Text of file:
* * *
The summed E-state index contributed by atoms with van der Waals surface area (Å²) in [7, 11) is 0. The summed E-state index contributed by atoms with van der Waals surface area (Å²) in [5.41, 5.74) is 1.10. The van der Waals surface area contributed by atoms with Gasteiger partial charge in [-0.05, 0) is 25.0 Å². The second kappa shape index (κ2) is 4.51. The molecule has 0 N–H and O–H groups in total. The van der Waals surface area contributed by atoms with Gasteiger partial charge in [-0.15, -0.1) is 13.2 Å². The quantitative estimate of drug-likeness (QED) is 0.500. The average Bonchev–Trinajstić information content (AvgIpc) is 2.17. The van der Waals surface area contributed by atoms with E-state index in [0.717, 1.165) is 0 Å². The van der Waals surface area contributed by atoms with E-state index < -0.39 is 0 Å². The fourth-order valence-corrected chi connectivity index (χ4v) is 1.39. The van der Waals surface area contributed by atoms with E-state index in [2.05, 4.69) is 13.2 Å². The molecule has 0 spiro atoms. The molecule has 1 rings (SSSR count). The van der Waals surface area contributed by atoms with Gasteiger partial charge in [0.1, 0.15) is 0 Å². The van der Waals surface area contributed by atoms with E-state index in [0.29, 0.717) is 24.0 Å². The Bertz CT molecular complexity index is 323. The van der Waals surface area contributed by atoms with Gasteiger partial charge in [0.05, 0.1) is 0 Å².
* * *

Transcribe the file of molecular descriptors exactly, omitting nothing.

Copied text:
The summed E-state index contributed by atoms with van der Waals surface area (Å²) in [7, 11) is 0. The summed E-state index contributed by atoms with van der Waals surface area (Å²) in [5.41, 5.74) is 1.10. The van der Waals surface area contributed by atoms with Gasteiger partial charge in [-0.05, 0) is 25.0 Å². The second kappa shape index (κ2) is 4.51. The molecule has 0 N–H and O–H groups in total. The van der Waals surface area contributed by atoms with Gasteiger partial charge in [-0.15, -0.1) is 13.2 Å². The quantitative estimate of drug-likeness (QED) is 0.500. The average Bonchev–Trinajstić information content (AvgIpc) is 2.17. The van der Waals surface area contributed by atoms with E-state index in [0.717, 1.165) is 0 Å². The van der Waals surface area contributed by atoms with E-state index < -0.39 is 0 Å². The fourth-order valence-corrected chi connectivity index (χ4v) is 1.39. The van der Waals surface area contributed by atoms with E-state index in [2.05, 4.69) is 13.2 Å². The molecule has 0 spiro atoms. The molecule has 1 rings (SSSR count). The van der Waals surface area contributed by atoms with Gasteiger partial charge in [0.1, 0.15) is 0 Å². The van der Waals surface area contributed by atoms with E-state index in [0.29, 0.717) is 24.0 Å². The Bertz CT molecular complexity index is 323. The van der Waals surface area contributed by atoms with Gasteiger partial charge in [0.05, 0.1) is 0 Å².